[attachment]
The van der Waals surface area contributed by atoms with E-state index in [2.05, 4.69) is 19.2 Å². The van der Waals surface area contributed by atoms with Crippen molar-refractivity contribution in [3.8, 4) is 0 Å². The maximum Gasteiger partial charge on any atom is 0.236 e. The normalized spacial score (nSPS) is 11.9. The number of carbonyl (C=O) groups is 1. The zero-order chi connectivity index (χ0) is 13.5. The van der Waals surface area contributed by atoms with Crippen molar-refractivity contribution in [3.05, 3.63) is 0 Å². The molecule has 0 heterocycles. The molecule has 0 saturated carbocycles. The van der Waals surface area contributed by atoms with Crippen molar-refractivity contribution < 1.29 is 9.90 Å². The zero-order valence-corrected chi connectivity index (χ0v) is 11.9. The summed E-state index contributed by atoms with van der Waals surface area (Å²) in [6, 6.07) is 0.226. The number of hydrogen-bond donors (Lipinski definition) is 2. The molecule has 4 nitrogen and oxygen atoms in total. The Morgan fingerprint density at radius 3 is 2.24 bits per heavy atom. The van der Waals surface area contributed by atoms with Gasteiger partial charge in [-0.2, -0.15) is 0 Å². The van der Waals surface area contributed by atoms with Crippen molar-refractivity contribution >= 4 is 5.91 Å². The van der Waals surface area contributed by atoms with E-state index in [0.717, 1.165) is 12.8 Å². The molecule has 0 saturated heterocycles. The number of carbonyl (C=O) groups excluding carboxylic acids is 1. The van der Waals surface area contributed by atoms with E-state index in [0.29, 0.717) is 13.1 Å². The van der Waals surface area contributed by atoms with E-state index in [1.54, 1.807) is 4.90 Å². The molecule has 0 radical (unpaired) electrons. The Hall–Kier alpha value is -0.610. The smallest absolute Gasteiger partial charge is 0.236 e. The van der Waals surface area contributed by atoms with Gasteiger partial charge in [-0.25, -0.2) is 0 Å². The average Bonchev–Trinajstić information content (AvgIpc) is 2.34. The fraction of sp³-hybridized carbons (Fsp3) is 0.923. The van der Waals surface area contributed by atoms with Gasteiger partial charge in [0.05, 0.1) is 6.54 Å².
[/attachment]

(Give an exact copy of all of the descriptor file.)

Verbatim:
The van der Waals surface area contributed by atoms with E-state index in [2.05, 4.69) is 19.2 Å². The van der Waals surface area contributed by atoms with Crippen molar-refractivity contribution in [3.8, 4) is 0 Å². The maximum Gasteiger partial charge on any atom is 0.236 e. The normalized spacial score (nSPS) is 11.9. The number of carbonyl (C=O) groups is 1. The zero-order chi connectivity index (χ0) is 13.5. The van der Waals surface area contributed by atoms with Crippen molar-refractivity contribution in [3.05, 3.63) is 0 Å². The molecule has 0 heterocycles. The molecule has 0 saturated carbocycles. The van der Waals surface area contributed by atoms with Crippen molar-refractivity contribution < 1.29 is 9.90 Å². The zero-order valence-corrected chi connectivity index (χ0v) is 11.9. The summed E-state index contributed by atoms with van der Waals surface area (Å²) in [6, 6.07) is 0.226. The number of hydrogen-bond donors (Lipinski definition) is 2. The molecule has 4 nitrogen and oxygen atoms in total. The Morgan fingerprint density at radius 3 is 2.24 bits per heavy atom. The van der Waals surface area contributed by atoms with Gasteiger partial charge in [-0.2, -0.15) is 0 Å². The van der Waals surface area contributed by atoms with Crippen molar-refractivity contribution >= 4 is 5.91 Å². The van der Waals surface area contributed by atoms with E-state index in [0.717, 1.165) is 12.8 Å². The molecule has 0 saturated heterocycles. The number of carbonyl (C=O) groups excluding carboxylic acids is 1. The van der Waals surface area contributed by atoms with E-state index in [0.29, 0.717) is 13.1 Å². The van der Waals surface area contributed by atoms with E-state index in [1.54, 1.807) is 4.90 Å². The molecule has 0 radical (unpaired) electrons. The Hall–Kier alpha value is -0.610. The smallest absolute Gasteiger partial charge is 0.236 e. The van der Waals surface area contributed by atoms with Gasteiger partial charge in [-0.25, -0.2) is 0 Å². The average Bonchev–Trinajstić information content (AvgIpc) is 2.34. The fraction of sp³-hybridized carbons (Fsp3) is 0.923. The van der Waals surface area contributed by atoms with Gasteiger partial charge in [0.05, 0.1) is 6.54 Å².